5:16 PM.
5:16 PM

Rain shafted, that is.  0.50 inches in 15 minutes yesterday between 2:43 and 2:58 PM. 0.76 inches in 13 minutes in the Sutherland Heights district above Catalina, with wind gusts to 50 mph!  One of the most memorable summer days ever here in Catalina.  One station, Oracle RIdge in the Catalinas, 1.5 miles N of Rice Peak, reported 2.32 inches.  No wonder we had a strong flow in the CDO wash yesterday afternoon!  Rafting anyone?

And what a spectacular beginning to the day, filled with portent by those ultra low Stratocumulus and Cumulus cloud bases hugging Samaniego Ridge, the humid air that enveloped us reminding one of the Phillipines, or Gainesville, FL,  in July.  That was a real key to the kind of day that likely lay ahead, those low cloud bases telling us that our humidity was not just in a shallow layer near the ground as we could feel.

But who needs Florida in July when you can be right here in Arizona?  Voluptuous Cumulus congestus clouds piled into the heavens early and often just like in FL, some with pileus veils as well, also common in FL,  in route to blossoming into Cumulonimbus calvus, then capillatus clouds, tops reaching above 40,000 feet above us.  The Charoleau Gap/Oracle area were hit often all morning and into the early afternoon with great rolls of thunder with one station reporting more than two inches (as noted) and several over an inch.

Because there was so much water in the air, unusually dense rainshafts poured forth from the bottoms of those clouds in just a couple of minutes, oblitering the scenes behind them.  Too much precip up there for any updraft to hold off for very long, then the collapse!

Here’s one sequence, the one that led to our 15 minute drenching.  The first shot shows the blockbuster that roared down through Charoleau Gap.  The ferocious NE winds that preceded the rain caused the clouds to its south (where I was) to experience a growth spurt by displacing the humid air near the ground, jacking it upward.  I noticed this happening by the second shot.   When the winds hit, you always start looking up for “surprise” developments right over you. But after that, trying to catch a daylight lightning flash from the Charleau Gap storm, forgot to check that darkening base every 12 seconds as I would normally do.  My apologies, since the third shot showing the fully collapsed, unbelievably dense rainshaft (3rd shot) was a FULL EIGHT MINUTES later.  Damn.

Finally, the last two are during the height of the storm itself.  Phenomenal intensity.

 I suppose I took too many photos, only about 0.0004% of them can be shown here, but, let us not forget those PRO photographers that had ONE day to document, was it the Chiracaua National Park a couple of years ago?   One said he had been conservative and “only” took 2,000 photos, while his friend, more promiscuous, took 8,000 that day!  I only took 200 or so…

Here’s a gallery of yesterday’s scenes, including suggestions of a funnel cloud a few miles NNW of Catalina at 10:45 AM.  BTW, you can reprise the whole day, as through you were a student standing on top of Atmospheric Sciences Building at the U of A here.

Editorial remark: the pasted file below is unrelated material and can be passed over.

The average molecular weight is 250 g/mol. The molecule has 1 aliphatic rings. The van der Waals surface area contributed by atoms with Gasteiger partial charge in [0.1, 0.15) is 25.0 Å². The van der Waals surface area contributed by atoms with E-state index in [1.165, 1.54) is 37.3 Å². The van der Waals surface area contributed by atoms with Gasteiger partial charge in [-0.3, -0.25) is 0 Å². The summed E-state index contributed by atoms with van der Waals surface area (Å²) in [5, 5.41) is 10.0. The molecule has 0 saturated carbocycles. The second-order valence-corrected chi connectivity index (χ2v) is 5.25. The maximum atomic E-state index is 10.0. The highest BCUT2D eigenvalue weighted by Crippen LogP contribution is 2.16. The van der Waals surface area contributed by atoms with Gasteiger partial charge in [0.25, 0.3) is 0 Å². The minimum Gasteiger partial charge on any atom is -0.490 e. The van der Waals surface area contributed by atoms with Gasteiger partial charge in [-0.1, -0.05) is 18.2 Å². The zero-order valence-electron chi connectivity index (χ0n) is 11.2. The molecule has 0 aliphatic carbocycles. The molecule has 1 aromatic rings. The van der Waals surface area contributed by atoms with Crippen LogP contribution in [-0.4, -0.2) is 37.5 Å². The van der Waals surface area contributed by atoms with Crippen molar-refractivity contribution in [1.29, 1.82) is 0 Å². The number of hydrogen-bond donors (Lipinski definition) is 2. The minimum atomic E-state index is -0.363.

11:07 AM. Cumulus congestus trailing NWward from the Catalinas shows signs of glaciating, producing a shaft.
11:09 AM. Shaft begins to appear on the left as top more clearly becomes fibrous, also on the left side (showing that its ice, not liquid).
11:12 AM. The shaft is fully developed and the top is clearly ice; has a “cotton candy” look (now termed a Cumulonimbus calvus or maybe capillatus).
10:45 AM. Brief appearance of a funnel cloud NNW of Catalina, 5-10 miles.
1:14 PM. Lopsided sky. While Cumulus congestus boiled into Cumulonimbus clouds, toward the SW-W were only Cumulus “pancake-us”.
1:11 PM. A new round of Cumulus congestus clouds launches off the Catalinas.

















We’re still in Floridian=style air with dewpoints, a measure of how much water is in the air around us, even HIGHER than yesterday with several stations from Yuma to Tucson reporting a whopping 70 F dewpoint. Doesn’t get higher than that here, I don’t think. As pointed out, the higher the humidity, the more precip can form in those Cumulonimbus clouds, but also, that greater amount of water, showing up first at cloud base when it condenses, is also like adding a little furnace at the bottom of our clouds. This is because the condensation of lots of water in the cloud offsets the cooling that occurs as the air expands on its way up. That means its easier for clouds to rise up and dump on the more humid days.

However, along with that, the numbers and clustering of these systems is also dependent on favorable patterns high in the atmosphere, like troughs. If they are not there, and its just moist, you can still get yer Cbs, but they may be short-lived, and in the worst cases, send out huge anvils that help terminate other Cumulus clouds by keeping the surface temperatures down.

So, what kind of a day will it be? Large, long-lived clusters with their inches of rain, or localized thunderblasters that burn out fast?

I don’t know, but Bob (our local premiere scientist on convection), and later Mike, his counterpart at the U of AZ, probably will, our true Arizona summer rain experts…

I haven’t got time to get the forecast right, BUT, the AZ Mod seems to suggests big showers today coming up from the S.  So, Catalinians, keep your eye toward Orcacle Road into Tucson by later this morning and throughout the day and evening… Could be another memorable day for us.

The End.